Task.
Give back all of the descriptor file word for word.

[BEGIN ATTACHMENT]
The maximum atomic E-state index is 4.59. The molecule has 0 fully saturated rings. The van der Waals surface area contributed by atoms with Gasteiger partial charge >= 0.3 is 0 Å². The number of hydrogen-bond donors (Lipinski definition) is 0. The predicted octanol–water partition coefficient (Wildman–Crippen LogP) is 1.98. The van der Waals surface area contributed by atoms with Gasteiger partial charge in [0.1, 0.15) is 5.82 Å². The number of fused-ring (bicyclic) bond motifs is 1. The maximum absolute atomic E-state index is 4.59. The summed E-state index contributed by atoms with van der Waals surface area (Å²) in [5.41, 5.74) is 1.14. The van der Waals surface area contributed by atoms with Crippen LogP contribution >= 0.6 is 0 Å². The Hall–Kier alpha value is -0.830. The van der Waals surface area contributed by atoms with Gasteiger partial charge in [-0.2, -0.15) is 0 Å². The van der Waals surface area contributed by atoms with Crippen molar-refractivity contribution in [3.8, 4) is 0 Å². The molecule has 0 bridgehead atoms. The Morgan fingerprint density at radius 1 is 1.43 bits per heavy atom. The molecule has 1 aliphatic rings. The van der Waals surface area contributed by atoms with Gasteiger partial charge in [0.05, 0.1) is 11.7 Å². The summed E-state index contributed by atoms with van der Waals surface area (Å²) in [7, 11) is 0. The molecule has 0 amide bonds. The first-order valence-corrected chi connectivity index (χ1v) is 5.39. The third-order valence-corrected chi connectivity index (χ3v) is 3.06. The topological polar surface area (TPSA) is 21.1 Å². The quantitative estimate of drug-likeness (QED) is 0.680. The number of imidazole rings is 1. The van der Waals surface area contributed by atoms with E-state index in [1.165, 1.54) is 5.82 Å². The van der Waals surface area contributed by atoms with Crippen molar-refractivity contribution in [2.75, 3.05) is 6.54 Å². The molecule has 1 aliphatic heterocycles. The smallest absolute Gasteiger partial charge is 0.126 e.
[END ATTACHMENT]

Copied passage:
The maximum atomic E-state index is 4.59. The molecule has 0 fully saturated rings. The van der Waals surface area contributed by atoms with Gasteiger partial charge >= 0.3 is 0 Å². The number of hydrogen-bond donors (Lipinski definition) is 0. The predicted octanol–water partition coefficient (Wildman–Crippen LogP) is 1.98. The van der Waals surface area contributed by atoms with Gasteiger partial charge in [0.1, 0.15) is 5.82 Å². The number of fused-ring (bicyclic) bond motifs is 1. The maximum absolute atomic E-state index is 4.59. The summed E-state index contributed by atoms with van der Waals surface area (Å²) in [5.41, 5.74) is 1.14. The van der Waals surface area contributed by atoms with Crippen LogP contribution >= 0.6 is 0 Å². The Hall–Kier alpha value is -0.830. The van der Waals surface area contributed by atoms with Gasteiger partial charge in [-0.2, -0.15) is 0 Å². The van der Waals surface area contributed by atoms with Crippen molar-refractivity contribution in [3.8, 4) is 0 Å². The molecule has 0 bridgehead atoms. The Morgan fingerprint density at radius 1 is 1.43 bits per heavy atom. The molecule has 1 aliphatic rings. The van der Waals surface area contributed by atoms with Gasteiger partial charge in [0.05, 0.1) is 11.7 Å². The summed E-state index contributed by atoms with van der Waals surface area (Å²) in [7, 11) is 0. The molecule has 0 amide bonds. The first-order valence-corrected chi connectivity index (χ1v) is 5.39. The third-order valence-corrected chi connectivity index (χ3v) is 3.06. The topological polar surface area (TPSA) is 21.1 Å². The quantitative estimate of drug-likeness (QED) is 0.680. The number of imidazole rings is 1. The van der Waals surface area contributed by atoms with E-state index in [1.165, 1.54) is 5.82 Å². The van der Waals surface area contributed by atoms with Crippen molar-refractivity contribution in [2.75, 3.05) is 6.54 Å². The molecule has 1 aliphatic heterocycles. The smallest absolute Gasteiger partial charge is 0.126 e.